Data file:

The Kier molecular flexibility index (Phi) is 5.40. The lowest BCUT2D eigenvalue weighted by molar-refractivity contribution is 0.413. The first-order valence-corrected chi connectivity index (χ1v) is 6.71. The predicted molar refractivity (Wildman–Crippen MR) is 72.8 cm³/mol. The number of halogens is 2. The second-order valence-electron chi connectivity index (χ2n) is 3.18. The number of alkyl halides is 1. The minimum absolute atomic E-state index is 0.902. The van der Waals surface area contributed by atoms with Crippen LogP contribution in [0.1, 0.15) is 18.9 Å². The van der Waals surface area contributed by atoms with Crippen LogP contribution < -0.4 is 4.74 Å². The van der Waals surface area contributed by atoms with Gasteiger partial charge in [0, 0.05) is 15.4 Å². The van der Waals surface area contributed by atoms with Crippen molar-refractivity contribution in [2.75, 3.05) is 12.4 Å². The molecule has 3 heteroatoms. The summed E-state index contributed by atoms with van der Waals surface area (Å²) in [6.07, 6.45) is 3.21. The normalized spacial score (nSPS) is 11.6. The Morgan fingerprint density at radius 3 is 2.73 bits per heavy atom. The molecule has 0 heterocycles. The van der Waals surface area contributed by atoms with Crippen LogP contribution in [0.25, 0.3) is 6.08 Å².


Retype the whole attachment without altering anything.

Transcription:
The Kier molecular flexibility index (Phi) is 5.40. The lowest BCUT2D eigenvalue weighted by molar-refractivity contribution is 0.413. The first-order valence-corrected chi connectivity index (χ1v) is 6.71. The predicted molar refractivity (Wildman–Crippen MR) is 72.8 cm³/mol. The number of halogens is 2. The second-order valence-electron chi connectivity index (χ2n) is 3.18. The number of alkyl halides is 1. The minimum absolute atomic E-state index is 0.902. The van der Waals surface area contributed by atoms with Crippen LogP contribution in [0.1, 0.15) is 18.9 Å². The van der Waals surface area contributed by atoms with Crippen LogP contribution < -0.4 is 4.74 Å². The van der Waals surface area contributed by atoms with Gasteiger partial charge in [0, 0.05) is 15.4 Å². The van der Waals surface area contributed by atoms with Crippen molar-refractivity contribution in [2.75, 3.05) is 12.4 Å². The molecule has 3 heteroatoms. The summed E-state index contributed by atoms with van der Waals surface area (Å²) in [6.07, 6.45) is 3.21. The normalized spacial score (nSPS) is 11.6. The Morgan fingerprint density at radius 3 is 2.73 bits per heavy atom. The molecule has 0 heterocycles. The van der Waals surface area contributed by atoms with Crippen LogP contribution in [0.25, 0.3) is 6.08 Å².